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Italian GP 2011


Practice 1 Report - McLaren on top in Monza first session

Lewis Hamilton, Italian GP 2011
© The Cahier Archive

NcLaren dominated the first session of free practice for the Italian Grand Prix with Lewis Hamilton lapping in 1:24.127 and Jenson Button in 1:24.786.

Fresh from its comprehensive Spa victory, Red Bull Racing was next as Sebastian Vettel stopped the clock in 1:25.231 and Mark Webber in 1:25.459.

McLaren ran in the first session with a relatively big rear wing despite Monza demanding a one-off low downforce package. It was a tactic adopted by Jenson Button last year when he narrowly lost a race-long battle with Fernando Alonso's Ferrari.

At one stage Button had a moment on the entry to Parabolica that led to some rear wing modifications.

Although varying fuel loads and downforce experimentation mean that FP1 is early days, Ferrari sources are already tweeting that it could be a hard task to match McLaren and Red Bull for pace this weekend.

Alonso (1:26.647) and Massa (1:26.676) finished the opening period seventh and eighth, more than two and half seconds from Hamilton's pace, the pair split from the Red Bulls by Adrian Sutil's Force India (1:26.550) and Vitaly Petrov's Renault (1:26.625).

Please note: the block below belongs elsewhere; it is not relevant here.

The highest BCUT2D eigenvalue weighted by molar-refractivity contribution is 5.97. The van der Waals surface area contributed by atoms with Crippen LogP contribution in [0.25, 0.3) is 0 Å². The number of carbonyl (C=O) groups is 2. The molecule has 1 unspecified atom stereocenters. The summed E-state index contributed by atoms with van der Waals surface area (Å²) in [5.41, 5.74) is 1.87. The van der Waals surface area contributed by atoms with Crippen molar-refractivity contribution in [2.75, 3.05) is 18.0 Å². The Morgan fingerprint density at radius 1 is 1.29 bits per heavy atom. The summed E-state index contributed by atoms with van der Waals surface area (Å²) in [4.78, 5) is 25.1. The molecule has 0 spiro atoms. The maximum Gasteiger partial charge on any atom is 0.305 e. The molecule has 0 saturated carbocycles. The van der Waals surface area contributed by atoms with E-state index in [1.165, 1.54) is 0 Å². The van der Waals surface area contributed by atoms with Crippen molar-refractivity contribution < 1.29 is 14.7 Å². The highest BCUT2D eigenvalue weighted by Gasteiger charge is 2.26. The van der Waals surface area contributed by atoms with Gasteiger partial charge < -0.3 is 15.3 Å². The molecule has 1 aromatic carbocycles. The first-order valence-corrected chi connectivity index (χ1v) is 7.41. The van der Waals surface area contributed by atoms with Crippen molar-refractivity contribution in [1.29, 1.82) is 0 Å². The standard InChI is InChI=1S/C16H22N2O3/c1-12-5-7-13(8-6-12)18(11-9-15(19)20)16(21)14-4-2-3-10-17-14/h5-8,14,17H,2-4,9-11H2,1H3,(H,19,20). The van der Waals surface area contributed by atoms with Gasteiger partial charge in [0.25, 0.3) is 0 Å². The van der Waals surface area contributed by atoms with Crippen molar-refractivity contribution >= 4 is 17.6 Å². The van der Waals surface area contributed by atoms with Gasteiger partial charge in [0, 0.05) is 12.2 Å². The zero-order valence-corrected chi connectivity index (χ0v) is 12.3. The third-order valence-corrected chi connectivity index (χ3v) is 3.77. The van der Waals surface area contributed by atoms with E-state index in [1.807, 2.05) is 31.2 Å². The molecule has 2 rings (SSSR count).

Massa's car appeared to be running a shallower rear wing angle than Alonso's, with Felipe also trying a revised front wing.

Mercedes is expected to punch above its weight this weekend due to the car's strong straightline speed but has thus far been running with heavy fuel.

Ross Brawn admitted ahead of the session that due to DRS, we are likely to see more downforce variation at Monza than usual.

"Because of the use of DRS constantly in the qualifying session, the optimum wing setting is probably different in qualifying to what it is in the race, by a reasonable margin," Brawn explained.

"So it's a question of whether you run more wing and because of DRS you are okay in qualifying and then when you get to the race when you don't have DRS everywhere, you are going to suffer a bit. It's quite a complex judgment call and I think we'll see quite a bit of variation. We're not certain which way we'll go yet."